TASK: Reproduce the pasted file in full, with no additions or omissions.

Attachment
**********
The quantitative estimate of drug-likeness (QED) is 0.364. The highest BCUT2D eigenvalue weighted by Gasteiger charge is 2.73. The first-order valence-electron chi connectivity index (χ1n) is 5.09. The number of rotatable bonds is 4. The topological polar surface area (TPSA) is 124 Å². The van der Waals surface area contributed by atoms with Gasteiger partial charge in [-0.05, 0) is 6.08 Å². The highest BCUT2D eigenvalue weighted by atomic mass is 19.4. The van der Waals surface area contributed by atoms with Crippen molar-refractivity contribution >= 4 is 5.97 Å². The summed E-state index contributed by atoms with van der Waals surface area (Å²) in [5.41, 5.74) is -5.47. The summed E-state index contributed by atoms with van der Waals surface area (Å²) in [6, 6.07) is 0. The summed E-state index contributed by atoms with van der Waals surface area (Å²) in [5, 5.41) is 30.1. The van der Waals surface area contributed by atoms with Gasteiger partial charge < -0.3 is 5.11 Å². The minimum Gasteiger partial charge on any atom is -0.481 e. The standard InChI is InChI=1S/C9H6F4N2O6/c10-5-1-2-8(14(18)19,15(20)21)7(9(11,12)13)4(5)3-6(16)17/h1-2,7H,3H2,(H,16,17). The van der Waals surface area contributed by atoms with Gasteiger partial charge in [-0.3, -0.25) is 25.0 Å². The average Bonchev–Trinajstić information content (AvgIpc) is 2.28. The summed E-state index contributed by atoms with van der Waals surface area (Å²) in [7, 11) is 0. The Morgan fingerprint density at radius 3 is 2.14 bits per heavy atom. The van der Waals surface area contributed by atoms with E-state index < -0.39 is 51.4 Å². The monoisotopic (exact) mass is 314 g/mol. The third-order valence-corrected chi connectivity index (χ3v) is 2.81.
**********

The quantitative estimate of drug-likeness (QED) is 0.364. The highest BCUT2D eigenvalue weighted by Gasteiger charge is 2.73. The first-order valence-electron chi connectivity index (χ1n) is 5.09. The number of rotatable bonds is 4. The topological polar surface area (TPSA) is 124 Å². The van der Waals surface area contributed by atoms with Gasteiger partial charge in [-0.05, 0) is 6.08 Å². The highest BCUT2D eigenvalue weighted by atomic mass is 19.4. The van der Waals surface area contributed by atoms with Crippen molar-refractivity contribution >= 4 is 5.97 Å². The summed E-state index contributed by atoms with van der Waals surface area (Å²) in [5.41, 5.74) is -5.47. The summed E-state index contributed by atoms with van der Waals surface area (Å²) in [6, 6.07) is 0. The summed E-state index contributed by atoms with van der Waals surface area (Å²) in [5, 5.41) is 30.1. The van der Waals surface area contributed by atoms with Gasteiger partial charge < -0.3 is 5.11 Å². The minimum Gasteiger partial charge on any atom is -0.481 e. The standard InChI is InChI=1S/C9H6F4N2O6/c10-5-1-2-8(14(18)19,15(20)21)7(9(11,12)13)4(5)3-6(16)17/h1-2,7H,3H2,(H,16,17). The van der Waals surface area contributed by atoms with Gasteiger partial charge in [-0.3, -0.25) is 25.0 Å². The average Bonchev–Trinajstić information content (AvgIpc) is 2.28. The summed E-state index contributed by atoms with van der Waals surface area (Å²) in [7, 11) is 0. The Morgan fingerprint density at radius 3 is 2.14 bits per heavy atom. The van der Waals surface area contributed by atoms with E-state index < -0.39 is 51.4 Å². The monoisotopic (exact) mass is 314 g/mol. The third-order valence-corrected chi connectivity index (χ3v) is 2.81.